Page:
They operate Germany's largest and strongest machines. With courage and sure instinct, they control machines weighing tons with millimetre precision. In each episode Men & Machines presents the biggest devices of different industries like tunnel construction, cranes, track construction, surface mining, demolition companies or forestry and their guides in action. What do the men have to bring along if they want to operate Germany's largest machines safely and how are such mega-aggregates manufactured? The German mechanical engineering industry is world-famous. Men & Machines shows why. Get a glimpse into the production halls of these machines and see engineering at its best.
1. Mole of Steel
We visit the construction site of the Albvorlandtunnel between Stuttgart and Ulm in Germany, where two huge tunnel drilling machines are used.
2. Mobile Monster Cranes
Without the one-armed giants, nothing works on major construction sites. We take a look at cranes. With a 100 metre long telescopic boom and a maximum load capacity of 1200 tonnes, the nine-axle LTM 11200-9.1 is particularly suitable for the construction of wind turbines.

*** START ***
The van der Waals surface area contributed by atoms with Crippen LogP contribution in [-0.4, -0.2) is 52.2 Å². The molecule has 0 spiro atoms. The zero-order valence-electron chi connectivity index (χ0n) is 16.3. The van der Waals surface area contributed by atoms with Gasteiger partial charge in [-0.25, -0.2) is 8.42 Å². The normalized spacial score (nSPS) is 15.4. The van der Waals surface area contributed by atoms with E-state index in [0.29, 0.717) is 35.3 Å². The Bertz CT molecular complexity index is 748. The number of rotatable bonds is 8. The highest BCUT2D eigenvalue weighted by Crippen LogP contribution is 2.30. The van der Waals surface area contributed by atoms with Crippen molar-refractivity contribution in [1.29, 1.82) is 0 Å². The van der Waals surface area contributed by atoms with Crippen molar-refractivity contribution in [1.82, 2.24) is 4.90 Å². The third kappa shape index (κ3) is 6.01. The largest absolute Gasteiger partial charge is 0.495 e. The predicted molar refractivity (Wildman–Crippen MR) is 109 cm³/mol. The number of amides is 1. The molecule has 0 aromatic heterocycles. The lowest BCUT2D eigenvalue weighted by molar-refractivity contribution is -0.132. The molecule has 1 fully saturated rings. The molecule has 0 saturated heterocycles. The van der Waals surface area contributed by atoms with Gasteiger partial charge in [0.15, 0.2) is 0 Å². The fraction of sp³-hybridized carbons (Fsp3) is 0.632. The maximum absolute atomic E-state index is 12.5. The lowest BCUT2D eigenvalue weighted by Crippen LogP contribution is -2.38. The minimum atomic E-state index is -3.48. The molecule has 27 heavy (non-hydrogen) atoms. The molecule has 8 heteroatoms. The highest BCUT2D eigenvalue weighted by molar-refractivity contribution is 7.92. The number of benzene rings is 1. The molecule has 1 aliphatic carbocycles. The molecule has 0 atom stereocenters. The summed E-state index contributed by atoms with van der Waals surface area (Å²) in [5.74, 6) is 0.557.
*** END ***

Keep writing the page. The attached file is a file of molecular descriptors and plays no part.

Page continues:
3. Power Pack on Rails
When the "buffalo" rolls up, the railway embankment trembles. The track-laying train is a real powerhouse and puts 450 tons on the rails. He and 20 men at the buffalo's side quickly renew the tracks.
4. The Landscapers
Lignite conveyor systems are among the largest working machines in the world. However, when viewed closely, they are several interconnected aggregates that have been eating their way through the landscape for almost 100 years.
5. The Destroyer
Where he strikes, there's no stone left on the other. The "Beast of the East" is Germany's largest demolition excavator. It can even break off walls at a height of 50 metres in a controlled manner.
6. The Tree Pushers
The "King Tiger T30" is a superlative harvester. It can cut and prune trees even on slopes with 70 % inclination and is one of the largest tree pushers in Germany. We follow the "Königstiger T30" during its operation in the Alps and visits the harvester forge Impex.